It will be evident to a person having ordinary skill in the art that it does not matter to the operational amplifiers 34 and 36 whether the digital transmission traffic is flowing from the port 12 to the port 14 in the line 16 or from the port 14 to the port 12. It is only important that the digital traffic "appear" on the conductor that links the number 1 pin of the socket for the connector 26 to the number 1 pin of the socket for the connector 28 and the conductor that links the number 2 pin of the socket for the connector 26 to the number 2 pin of the socket for the connector 28. Therefore, the circuit comprising the operational amplifiers 34 and 36 will function exactly the same if the line 16 were a half-duplex transmission line and traffic could flow in the line 16 alternately from the node 12 to the node 14 and from the node 14 to the node 12.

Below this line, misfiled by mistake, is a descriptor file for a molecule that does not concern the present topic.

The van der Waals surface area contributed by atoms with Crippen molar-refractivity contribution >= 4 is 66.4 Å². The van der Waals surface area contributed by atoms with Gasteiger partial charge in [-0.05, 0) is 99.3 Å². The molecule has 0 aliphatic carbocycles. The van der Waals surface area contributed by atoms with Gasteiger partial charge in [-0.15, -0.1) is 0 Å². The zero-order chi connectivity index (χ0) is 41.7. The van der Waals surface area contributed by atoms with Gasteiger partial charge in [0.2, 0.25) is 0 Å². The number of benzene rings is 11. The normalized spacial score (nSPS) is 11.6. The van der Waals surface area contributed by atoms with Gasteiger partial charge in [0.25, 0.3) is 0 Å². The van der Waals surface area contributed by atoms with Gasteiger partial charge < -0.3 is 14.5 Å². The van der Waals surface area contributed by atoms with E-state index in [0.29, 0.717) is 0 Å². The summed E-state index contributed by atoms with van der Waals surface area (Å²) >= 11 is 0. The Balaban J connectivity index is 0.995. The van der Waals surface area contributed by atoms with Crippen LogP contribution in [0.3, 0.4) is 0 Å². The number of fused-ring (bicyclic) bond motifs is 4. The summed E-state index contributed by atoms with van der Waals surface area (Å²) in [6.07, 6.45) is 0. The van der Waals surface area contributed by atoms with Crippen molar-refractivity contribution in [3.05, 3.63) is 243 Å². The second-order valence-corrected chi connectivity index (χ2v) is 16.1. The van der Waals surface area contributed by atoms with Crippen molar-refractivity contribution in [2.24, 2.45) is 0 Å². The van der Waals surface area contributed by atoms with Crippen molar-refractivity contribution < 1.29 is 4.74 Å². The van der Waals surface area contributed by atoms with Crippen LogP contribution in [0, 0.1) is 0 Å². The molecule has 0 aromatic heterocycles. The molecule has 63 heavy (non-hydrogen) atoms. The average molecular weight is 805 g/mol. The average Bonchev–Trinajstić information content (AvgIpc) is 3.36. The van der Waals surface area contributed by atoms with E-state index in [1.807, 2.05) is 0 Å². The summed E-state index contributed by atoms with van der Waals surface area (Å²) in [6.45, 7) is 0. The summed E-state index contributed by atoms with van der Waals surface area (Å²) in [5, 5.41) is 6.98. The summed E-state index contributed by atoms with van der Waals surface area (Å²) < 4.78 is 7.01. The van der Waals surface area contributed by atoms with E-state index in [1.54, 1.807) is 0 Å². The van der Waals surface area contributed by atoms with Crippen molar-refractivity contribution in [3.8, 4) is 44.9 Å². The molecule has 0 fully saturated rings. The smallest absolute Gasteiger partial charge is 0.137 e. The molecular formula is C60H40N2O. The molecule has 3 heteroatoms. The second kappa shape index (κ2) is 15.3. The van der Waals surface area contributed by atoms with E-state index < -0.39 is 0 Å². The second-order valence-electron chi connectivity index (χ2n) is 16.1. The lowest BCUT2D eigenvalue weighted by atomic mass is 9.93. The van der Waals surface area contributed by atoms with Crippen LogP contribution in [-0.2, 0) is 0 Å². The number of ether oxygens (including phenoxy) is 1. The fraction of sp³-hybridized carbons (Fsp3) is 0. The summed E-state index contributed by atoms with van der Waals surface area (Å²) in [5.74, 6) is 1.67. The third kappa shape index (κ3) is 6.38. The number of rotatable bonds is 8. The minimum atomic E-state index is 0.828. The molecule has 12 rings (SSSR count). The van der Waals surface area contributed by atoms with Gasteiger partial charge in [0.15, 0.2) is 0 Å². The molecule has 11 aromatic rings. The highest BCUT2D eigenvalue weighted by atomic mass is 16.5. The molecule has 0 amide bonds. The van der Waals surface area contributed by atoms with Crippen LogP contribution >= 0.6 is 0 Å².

It will also be evident to a person having ordinary skill in the art that the operational amplifier circuit of the monitor port 20 could alternatively be incorporated into the input of the TA 60 without departing from the spirit of scope of the present invention.
Monitoring Transmission on line 18
It is also preferable to be able to monitor the transmission traffic traveling from the port 14 to the port 12 on the simplex line 18. Capability to monitor traffic in both directions is preferred so as to provide full monitoring service capability for the full duplex transmission channel or line 10. Therefore, transmission signal traffic on the transmission line 18 also passes on conductors from the number 3 and number 6 pins of the RJ45 socket for the connector 28 to the number 3 and number 6 pins of the RJ45 socket for the connector 26.